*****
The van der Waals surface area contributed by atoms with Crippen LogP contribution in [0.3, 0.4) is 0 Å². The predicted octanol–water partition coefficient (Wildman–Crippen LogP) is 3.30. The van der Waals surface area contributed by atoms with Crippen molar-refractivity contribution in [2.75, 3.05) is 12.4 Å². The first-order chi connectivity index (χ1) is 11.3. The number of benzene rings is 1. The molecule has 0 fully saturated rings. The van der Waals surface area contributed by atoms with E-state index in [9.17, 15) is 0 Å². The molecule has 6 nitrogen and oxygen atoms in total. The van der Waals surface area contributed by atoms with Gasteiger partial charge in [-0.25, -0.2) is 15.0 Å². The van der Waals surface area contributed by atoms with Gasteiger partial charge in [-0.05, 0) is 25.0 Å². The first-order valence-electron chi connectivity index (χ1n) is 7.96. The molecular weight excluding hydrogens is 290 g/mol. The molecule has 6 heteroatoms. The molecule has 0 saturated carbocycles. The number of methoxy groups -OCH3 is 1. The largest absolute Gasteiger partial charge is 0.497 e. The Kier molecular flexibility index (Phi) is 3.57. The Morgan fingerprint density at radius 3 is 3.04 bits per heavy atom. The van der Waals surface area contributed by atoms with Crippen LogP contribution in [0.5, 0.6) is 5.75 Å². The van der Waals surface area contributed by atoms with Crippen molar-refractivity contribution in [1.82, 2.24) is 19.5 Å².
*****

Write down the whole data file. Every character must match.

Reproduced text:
The van der Waals surface area contributed by atoms with Crippen LogP contribution in [0.3, 0.4) is 0 Å². The predicted octanol–water partition coefficient (Wildman–Crippen LogP) is 3.30. The van der Waals surface area contributed by atoms with Crippen molar-refractivity contribution in [2.75, 3.05) is 12.4 Å². The first-order chi connectivity index (χ1) is 11.3. The number of benzene rings is 1. The molecule has 0 fully saturated rings. The van der Waals surface area contributed by atoms with E-state index in [9.17, 15) is 0 Å². The molecule has 6 nitrogen and oxygen atoms in total. The van der Waals surface area contributed by atoms with Gasteiger partial charge in [-0.25, -0.2) is 15.0 Å². The van der Waals surface area contributed by atoms with Gasteiger partial charge in [-0.05, 0) is 25.0 Å². The first-order valence-electron chi connectivity index (χ1n) is 7.96. The molecular weight excluding hydrogens is 290 g/mol. The molecule has 6 heteroatoms. The molecule has 0 saturated carbocycles. The number of methoxy groups -OCH3 is 1. The largest absolute Gasteiger partial charge is 0.497 e. The Kier molecular flexibility index (Phi) is 3.57. The Morgan fingerprint density at radius 3 is 3.04 bits per heavy atom. The van der Waals surface area contributed by atoms with Crippen LogP contribution in [0.5, 0.6) is 5.75 Å². The van der Waals surface area contributed by atoms with Crippen molar-refractivity contribution in [1.82, 2.24) is 19.5 Å².